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COMMONWEALTH v. FLOWERS (10/28/75)

decided: October 28, 1975.

COMMONWEALTH
v.
FLOWERS, APPELLANT



Appeal from judgment of sentence of Court of Common Pleas of Luzerne County, No. 374 of 1973, in case of Commonwealth of Pennsylvania v. Donald Flowers.

COUNSEL

James F. Geddes, Jr., for appellant.

John J. Gill, with him Jerome L. Cohen, First Assistant District Attorney, and Patrick J. Toole, Jr., District Attorney, for Commonwealth, appellee.

Watkins, P. J., Jacobs, Hoffman, Cercone, Price, Van der Voort, and Spaeth, JJ. Opinion by Watkins, P. J. Dissenting Opinion by Spaeth, J. Cercone, J., joins in this opinion.

Author: Watkins

[ 236 Pa. Super. Page 591]

This is an appeal by the defendant-appellant, Donald Flowers, from the judgment of sentence of the Court of Common Pleas of Luzerne County, Criminal Division, after conviction of being an accessory before the fact concerning the sale of marijuana to a narcotics undercover agent after trial by a Judge sitting without a jury. The defendant was sentenced to a term of imprisonment of 6 to 24 months.

On October 6, 1972 two agents of the Pennsylvania Department of Health, Bureau of Drug Control, were conducting undercover narcotics operations in the City of Wilkes-Barre, Pennsylvania. One of the agents, Norman Lepere, approached the defendant and asked if the defendant was "holding anything" which in drug parlance means whether he had any drugs in his possession. The defendant responded negatively. A few minutes after the agent's initial solicitation, a third party, George Shiner, approached the defendant and a female acquaintance of his and asked whether either of them wished to purchase drugs. The agents were standing a short distance from the defendant at this time on a busy street in the center of the city and did not overhear any part of the conversation. After the conversation with Shiner, the appellant approached the agent and indicated

[ 236 Pa. Super. Page 592]

    to him that Shiner had some "grass". The entire group including the defendant, his female friend, her child, Shiner, and the two agents then proceeded to Shiner's residence, a mobile home in a trailer park. At Shiner's home another person, John Dustin, appeared on the scene bringing the narcotics with him. The marijuana was passed from Dustin, to Shiner, to the agent and $200.00 was passed from the agent, to Shiner, then to Dustin, whereupon Dustin left the premises. The appellant was present throughout this transaction but did not handle the marijuana nor the money. The agents could not remember any further conversation with appellant about drugs other than his initial introduction of them to Shiner. The court then found the defendant guilty of being an accessory before the fact to the sale of marijuana.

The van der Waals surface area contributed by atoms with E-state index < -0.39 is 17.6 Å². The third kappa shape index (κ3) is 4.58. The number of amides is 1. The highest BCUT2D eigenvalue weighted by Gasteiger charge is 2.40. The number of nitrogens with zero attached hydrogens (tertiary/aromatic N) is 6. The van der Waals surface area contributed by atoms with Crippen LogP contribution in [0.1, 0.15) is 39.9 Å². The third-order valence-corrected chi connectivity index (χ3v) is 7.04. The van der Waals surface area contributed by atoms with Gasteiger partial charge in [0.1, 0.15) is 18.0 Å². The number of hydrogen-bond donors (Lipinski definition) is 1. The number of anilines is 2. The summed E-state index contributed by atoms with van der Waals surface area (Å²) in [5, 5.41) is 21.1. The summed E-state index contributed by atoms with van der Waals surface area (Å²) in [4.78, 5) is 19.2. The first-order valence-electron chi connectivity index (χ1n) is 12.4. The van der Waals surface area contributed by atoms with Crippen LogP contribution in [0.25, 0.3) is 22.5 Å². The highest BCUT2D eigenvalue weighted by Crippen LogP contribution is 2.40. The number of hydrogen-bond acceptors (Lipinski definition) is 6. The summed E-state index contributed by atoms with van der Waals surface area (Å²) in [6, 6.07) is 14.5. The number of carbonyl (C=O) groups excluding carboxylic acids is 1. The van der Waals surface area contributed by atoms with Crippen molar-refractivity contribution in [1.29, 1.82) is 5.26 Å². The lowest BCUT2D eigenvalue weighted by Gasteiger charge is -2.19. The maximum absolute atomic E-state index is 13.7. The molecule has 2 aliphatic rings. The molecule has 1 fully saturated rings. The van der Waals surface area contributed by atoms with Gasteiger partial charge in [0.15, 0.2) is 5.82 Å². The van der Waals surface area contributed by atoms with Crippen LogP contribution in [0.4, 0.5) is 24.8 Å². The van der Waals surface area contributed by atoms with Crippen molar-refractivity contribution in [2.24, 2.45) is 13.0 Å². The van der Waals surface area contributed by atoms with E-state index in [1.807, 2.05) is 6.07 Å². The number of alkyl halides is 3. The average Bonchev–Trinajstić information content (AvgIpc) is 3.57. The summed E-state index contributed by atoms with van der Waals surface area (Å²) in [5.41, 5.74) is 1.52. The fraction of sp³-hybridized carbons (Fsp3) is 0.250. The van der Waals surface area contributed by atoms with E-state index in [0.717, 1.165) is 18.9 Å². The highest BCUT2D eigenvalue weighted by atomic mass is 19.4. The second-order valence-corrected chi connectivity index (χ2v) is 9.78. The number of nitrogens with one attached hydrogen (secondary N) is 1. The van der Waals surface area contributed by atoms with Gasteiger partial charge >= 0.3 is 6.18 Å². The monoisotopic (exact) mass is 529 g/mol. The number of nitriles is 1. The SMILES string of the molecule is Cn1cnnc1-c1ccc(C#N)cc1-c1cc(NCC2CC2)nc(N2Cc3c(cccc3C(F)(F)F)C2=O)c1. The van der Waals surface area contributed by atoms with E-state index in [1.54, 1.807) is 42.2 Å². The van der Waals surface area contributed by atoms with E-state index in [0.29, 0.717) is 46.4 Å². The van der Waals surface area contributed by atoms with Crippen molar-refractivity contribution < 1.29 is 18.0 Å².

Under the old Crimes Code of Pennsylvania in effect at the time of this incident of which defendant was convicted, every accessory before the fact to any felony could be punished as if he was the principal. 1939, June 24, P.L. 872, § 1105, 1943, May 21, P.L. 306, § 1, 18 P.S. § 5105. The defendant was charged, tried and convicted of being an accessory before the fact.

Defendant cites the case of Commonwealth v. Simione, 447 Pa. 473, 291 A.2d 764 (1972) for the proposition that the facts adduced at trial by the Commonwealth were insufficient to sustain his conviction. In Simione, supra, the Supreme Court held that a defendant who was persuaded by the buyer of a prohibited substance, who was an undercover agent, to arrange the deal through a third party, and who acted as an intermediary in the deal, but who did not receive any proceeds of the sale and was not an agent of the seller could not be convicted of "selling" the proscribed substance. Unlike the situation in Simione the defendant in this case was not charged with selling the proscribed substance but was charged with being an accessory before the fact who

[ 236 Pa. Super. Page 593]

    aided and abetted the sale. (Emphasis added). In Simione the court specifically directed itself to the charge of selling since a bill of particulars provided to the defendant by the district attorney specified that as the charge and since the lower court's charge to the jury unmistakably set forth the question of whether the defendant sold the drug as the sole issue for the jury's consideration. (Emphasis added). These factors played an important part in the Supreme Court's opinion in that case. This is also true of United States v. Moses, 220 F. 2d 166 (3d Cir. 1955). However, in the instant case the defendant was not charged with selling but with being an accessory to the sale. Therefore we do not feel that the ruling in Simione is determinative of the issue before us in this case. Our sole issue is whether the defendant "aided, abetted or counseled" the sale of the prohibited substance. In such case, the test is not the intention or willingness of the parties actually engaged in the commission of the offense, but rather what the one who is charged with being an accessory before the fact did in relation to the commission of the offense. Commonwealth v. Mourar, 167 Pa. Superior Ct. 276, 74 A.2d 732 (1950). We find that the defendant did "aid, abet and counsel" the commission of the crime, i.e., the sale of the marijuana. It was the officer's testimony that it was the appellant who set up the sale of the marijuana, between Shiner and the officer. Without appellant's actions the sale of the drug would not have been accomplished since it was he who knew that the officer desired to purchase the drugs and it ...


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